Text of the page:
A burst of color like yellow daffodils, flowering trees about to bloom and people and four legged friends frolicking outdoors, Spring has indeed sprung.
Another sure sign, sneezing.
"Sneezing yeah," said Tom Carigilio. "Sneezing more than two times in a row."
That's right, allergy season is here.
Other allergy sufferers like Stephanie Baer didn't get much of a break thanks to a winter that never really flourished. "It was quite consistent all the way through from fall through to spring, usually I get a break."
"This is a tough Spring for many patients mainly because of the mild winter, " says Dr. Ken Yanagisawa, an allergy specialist at the Hospital of St. Raphael. "People do have allergies in the Winter, it's just the patterns would usually subside before this big peak in the Spring. And this year it's just there never was really this dip."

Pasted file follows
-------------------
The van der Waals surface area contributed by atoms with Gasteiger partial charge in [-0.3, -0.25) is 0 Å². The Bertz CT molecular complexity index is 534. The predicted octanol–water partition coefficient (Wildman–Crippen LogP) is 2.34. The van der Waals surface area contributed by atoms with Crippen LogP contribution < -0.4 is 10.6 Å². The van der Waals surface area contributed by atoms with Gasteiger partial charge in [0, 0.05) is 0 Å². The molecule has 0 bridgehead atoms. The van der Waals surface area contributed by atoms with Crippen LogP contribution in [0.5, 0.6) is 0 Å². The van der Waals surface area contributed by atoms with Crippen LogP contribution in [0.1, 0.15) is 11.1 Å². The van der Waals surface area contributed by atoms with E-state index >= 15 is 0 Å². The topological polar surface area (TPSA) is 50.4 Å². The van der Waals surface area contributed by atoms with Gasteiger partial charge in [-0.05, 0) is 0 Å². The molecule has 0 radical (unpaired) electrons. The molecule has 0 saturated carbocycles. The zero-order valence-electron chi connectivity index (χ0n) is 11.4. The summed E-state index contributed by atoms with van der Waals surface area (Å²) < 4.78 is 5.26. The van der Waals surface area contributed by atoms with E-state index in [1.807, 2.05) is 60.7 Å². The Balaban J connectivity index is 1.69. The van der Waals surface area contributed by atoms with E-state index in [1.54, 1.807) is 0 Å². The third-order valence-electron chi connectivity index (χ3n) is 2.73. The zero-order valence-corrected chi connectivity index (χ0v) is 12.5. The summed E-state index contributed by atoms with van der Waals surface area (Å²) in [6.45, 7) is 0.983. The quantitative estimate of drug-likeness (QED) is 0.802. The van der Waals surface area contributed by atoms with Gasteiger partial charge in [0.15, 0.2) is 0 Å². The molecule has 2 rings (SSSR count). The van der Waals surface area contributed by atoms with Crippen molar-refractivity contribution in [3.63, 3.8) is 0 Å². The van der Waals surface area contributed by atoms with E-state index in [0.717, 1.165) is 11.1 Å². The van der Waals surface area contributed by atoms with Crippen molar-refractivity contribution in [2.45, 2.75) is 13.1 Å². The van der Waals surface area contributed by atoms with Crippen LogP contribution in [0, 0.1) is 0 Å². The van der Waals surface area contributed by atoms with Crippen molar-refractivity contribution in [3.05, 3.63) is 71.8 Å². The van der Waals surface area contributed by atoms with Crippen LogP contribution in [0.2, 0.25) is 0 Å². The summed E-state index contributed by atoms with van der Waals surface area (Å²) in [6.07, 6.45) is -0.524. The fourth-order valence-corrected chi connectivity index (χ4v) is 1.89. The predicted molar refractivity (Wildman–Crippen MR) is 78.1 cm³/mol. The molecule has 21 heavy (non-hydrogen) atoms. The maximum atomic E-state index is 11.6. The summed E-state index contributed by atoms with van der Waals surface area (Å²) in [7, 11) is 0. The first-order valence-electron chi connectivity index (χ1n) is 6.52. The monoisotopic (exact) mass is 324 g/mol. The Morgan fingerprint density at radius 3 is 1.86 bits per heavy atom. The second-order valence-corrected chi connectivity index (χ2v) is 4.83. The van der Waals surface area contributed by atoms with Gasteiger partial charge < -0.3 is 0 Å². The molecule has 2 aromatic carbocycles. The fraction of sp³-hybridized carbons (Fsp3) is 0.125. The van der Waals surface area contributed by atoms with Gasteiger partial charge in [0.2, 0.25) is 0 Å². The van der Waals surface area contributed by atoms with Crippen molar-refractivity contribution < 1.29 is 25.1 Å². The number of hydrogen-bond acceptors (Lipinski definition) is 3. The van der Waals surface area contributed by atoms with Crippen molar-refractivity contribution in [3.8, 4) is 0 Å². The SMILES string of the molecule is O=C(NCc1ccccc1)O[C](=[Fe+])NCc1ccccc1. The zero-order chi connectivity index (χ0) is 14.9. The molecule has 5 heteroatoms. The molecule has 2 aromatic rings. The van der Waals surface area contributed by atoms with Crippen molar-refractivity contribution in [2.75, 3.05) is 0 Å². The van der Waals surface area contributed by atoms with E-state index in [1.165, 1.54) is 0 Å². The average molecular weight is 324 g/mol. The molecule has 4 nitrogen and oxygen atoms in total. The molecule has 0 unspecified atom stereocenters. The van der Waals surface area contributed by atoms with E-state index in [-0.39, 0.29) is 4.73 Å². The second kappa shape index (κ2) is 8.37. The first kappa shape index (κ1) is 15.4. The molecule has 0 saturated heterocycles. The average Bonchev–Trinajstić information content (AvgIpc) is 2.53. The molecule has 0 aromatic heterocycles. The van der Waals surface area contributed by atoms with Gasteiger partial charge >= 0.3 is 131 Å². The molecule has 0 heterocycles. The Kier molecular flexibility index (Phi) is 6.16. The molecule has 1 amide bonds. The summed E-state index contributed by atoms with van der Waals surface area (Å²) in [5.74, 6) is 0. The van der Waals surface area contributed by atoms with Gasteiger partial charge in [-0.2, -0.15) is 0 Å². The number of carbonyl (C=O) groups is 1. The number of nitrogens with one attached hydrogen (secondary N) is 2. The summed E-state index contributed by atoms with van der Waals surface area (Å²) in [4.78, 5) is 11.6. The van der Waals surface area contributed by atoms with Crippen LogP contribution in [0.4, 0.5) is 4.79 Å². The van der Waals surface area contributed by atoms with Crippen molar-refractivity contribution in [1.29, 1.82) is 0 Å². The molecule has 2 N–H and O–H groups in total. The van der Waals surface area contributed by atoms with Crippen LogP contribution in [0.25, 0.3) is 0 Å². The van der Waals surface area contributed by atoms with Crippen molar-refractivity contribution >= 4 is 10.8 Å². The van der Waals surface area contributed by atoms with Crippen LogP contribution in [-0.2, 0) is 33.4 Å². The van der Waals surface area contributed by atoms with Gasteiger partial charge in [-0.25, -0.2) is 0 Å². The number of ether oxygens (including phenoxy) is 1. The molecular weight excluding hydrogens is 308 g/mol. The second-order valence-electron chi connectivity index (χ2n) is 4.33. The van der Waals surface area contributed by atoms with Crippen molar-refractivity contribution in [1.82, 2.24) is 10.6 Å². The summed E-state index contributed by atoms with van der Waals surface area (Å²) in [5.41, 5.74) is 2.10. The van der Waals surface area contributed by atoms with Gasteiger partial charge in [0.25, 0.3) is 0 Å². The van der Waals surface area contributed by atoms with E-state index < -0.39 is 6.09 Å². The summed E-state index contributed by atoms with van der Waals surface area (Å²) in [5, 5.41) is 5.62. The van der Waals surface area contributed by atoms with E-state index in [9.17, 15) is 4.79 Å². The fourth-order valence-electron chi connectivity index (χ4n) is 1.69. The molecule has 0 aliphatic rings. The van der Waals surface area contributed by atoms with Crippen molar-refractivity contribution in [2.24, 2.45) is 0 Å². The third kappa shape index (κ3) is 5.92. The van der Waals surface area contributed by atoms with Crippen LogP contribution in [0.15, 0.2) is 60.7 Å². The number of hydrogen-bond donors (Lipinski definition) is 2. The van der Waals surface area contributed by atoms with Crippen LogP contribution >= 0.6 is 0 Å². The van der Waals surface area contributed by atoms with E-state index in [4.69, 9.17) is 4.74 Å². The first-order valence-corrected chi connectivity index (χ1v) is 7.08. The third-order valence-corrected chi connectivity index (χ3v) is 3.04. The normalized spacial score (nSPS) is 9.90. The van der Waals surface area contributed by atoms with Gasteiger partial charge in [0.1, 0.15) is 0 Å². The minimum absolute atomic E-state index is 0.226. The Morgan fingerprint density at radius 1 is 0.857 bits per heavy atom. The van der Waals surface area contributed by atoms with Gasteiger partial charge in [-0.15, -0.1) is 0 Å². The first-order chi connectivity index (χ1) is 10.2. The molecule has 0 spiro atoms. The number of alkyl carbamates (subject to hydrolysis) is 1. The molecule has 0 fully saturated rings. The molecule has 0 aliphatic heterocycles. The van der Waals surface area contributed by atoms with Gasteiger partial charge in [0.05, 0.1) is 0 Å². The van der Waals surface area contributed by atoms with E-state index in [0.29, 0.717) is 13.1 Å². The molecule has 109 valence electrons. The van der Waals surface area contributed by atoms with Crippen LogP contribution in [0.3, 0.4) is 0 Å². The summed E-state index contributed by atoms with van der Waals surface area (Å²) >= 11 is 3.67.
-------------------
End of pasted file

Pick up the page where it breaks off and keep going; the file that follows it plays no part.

Dr. Yanagisawa says the levels of tree pollen are already unusually high, up to a month ahead of schedule.
One preventative measure he says is nasal steroid sprays.
"Two things happen, they're primed so they don't get a sharp rise in their symptoms when their allergy arrives and two, the severity of their symptoms are not as bad," he said.
Michele Pollick now gets allergy shots after developing allergies ten years ago. "They've gotten better but they're not gone," she says.
With Winter a no-show, Michele says, "not much of a relief, not much of a relief at all."
She is looking at Spring with uncertainty. "I'm dreading it, I'm dreading it because I'm nervous as to what is going to come of it."
What can you do? Dr. Yanagisawa prescribes a number of things including avoiding going outside in the early morning when the pollen count is high as well as windy days when it permeates the air. Also, shower after spending a lot of time outdoors.
For more info and tips on beating allergies this Spring season visit WXedge.com